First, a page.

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Moviegoers Might Be Tired of Spider Men and Ape Planets

‘Spider-Man: Homecoming’ and ‘War for the Planet of the Apes’ both had a weak weekend.
By  · Published on July 17th, 2017

‘Spider-Man: Homecoming’ and ‘War for the Planet of the Apes’ both had a weak weekend.

In my update to last week’s box office column, I showed that Spider-Man: Homecoming came short in its seven-day comparison to 2012’s The Amazing Spider-Man (with adjustments made for inflation). After a few more days, Homecoming has jumped ahead for its 10-day total ($208M), but it had the benefit of a weekend to get there. Meanwhile, the new movie fell 61.4% from its opening ($117M) to its second weekend ($45.2M). That’s a similar drop to The Amazing Spider-Man 2 (61.2%) and Spider-Man 3 (61.5%), both of which were disappointments for critics, fans, and general moviegoers alike. It’s also the MCU’s worst second-weekend drop, as pointed out by Scott Mendelson at Forbes.

What’s going on? Is the general audience tired of Spidey? He still has fans, and the Marvel crowd is certainly happy and Marvel Studios is certainly benefiting somewhat on their end from the character’s inclusion in the MCU. But Joe Ticketbuyer doesn’t care. He’s seen the superhero who shoots webs and swings from skyscraper to skyscraper before — and again and again. He doesn’t care that this one is supposed to be better than the last few or that it’s also a very fine high school movie. That’s maybe not the most exciting add-on genre for seekers of big blockbuster entertainment. What about Iron Man? Does he also not draw as well anymore? Homecoming is also the lowest-grossing movie to feature that guy.

Most characters and franchises eventually fall out of favor with moviegoers or dip below their peak grosses. When studios see that first dip, it’s probably best to retire the property or at least give it a rest for a while. No more sequels, no immediate recast reboots, no spin-offs. Unless the money continues to be great overseas. When The Fate of the Furious opened 34.4% lower than Furious 7 in the US this year, Universal could have just walked away and cashed out, especially given the studio was already very lucky with that franchise, its having nearly disappeared before seeing a phenomenal reinvention upturn. Its domestic success may not rise again (unless the idea of the series going to space is a hit), but globally it’s still huge.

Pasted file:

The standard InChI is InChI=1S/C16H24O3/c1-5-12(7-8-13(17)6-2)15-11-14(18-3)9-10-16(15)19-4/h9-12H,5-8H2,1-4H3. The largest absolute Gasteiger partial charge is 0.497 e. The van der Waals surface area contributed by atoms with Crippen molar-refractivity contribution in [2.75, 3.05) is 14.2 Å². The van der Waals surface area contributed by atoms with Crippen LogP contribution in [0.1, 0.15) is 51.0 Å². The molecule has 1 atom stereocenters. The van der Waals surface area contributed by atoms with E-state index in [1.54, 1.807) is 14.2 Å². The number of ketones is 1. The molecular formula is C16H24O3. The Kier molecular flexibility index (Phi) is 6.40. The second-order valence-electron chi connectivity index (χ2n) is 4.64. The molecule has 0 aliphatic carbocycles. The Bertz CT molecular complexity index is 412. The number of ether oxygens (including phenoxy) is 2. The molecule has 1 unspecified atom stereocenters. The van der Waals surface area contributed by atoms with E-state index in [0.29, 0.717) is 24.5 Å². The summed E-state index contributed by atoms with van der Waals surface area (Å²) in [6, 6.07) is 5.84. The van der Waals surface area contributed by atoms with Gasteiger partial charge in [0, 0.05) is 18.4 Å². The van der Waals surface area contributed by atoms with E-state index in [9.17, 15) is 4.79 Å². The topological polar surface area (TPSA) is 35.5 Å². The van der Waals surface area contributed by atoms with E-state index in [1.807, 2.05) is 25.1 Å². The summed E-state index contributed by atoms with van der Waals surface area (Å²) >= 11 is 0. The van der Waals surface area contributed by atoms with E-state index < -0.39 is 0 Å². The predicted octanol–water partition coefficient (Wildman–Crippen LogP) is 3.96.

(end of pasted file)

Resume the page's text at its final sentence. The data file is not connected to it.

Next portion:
Homecoming is also doing well-enough worldwide and had a relatively low budget, so the web-slinger and Sony’s investment in the superhero are safe. But good or not, Spidey needs to promise his audience something really fresh — not just a new villain or new cast or background diversity — for it to really take off. Homecoming opened better than Wonder Woman, yet it won’t come close to reaching a similar total domestic box office gross. That’s because Wonder Woman is something moviegoers haven’t ever gotten before, a great female superhero movie. Everyone had to see it. Nobody feels they have to see Homecoming.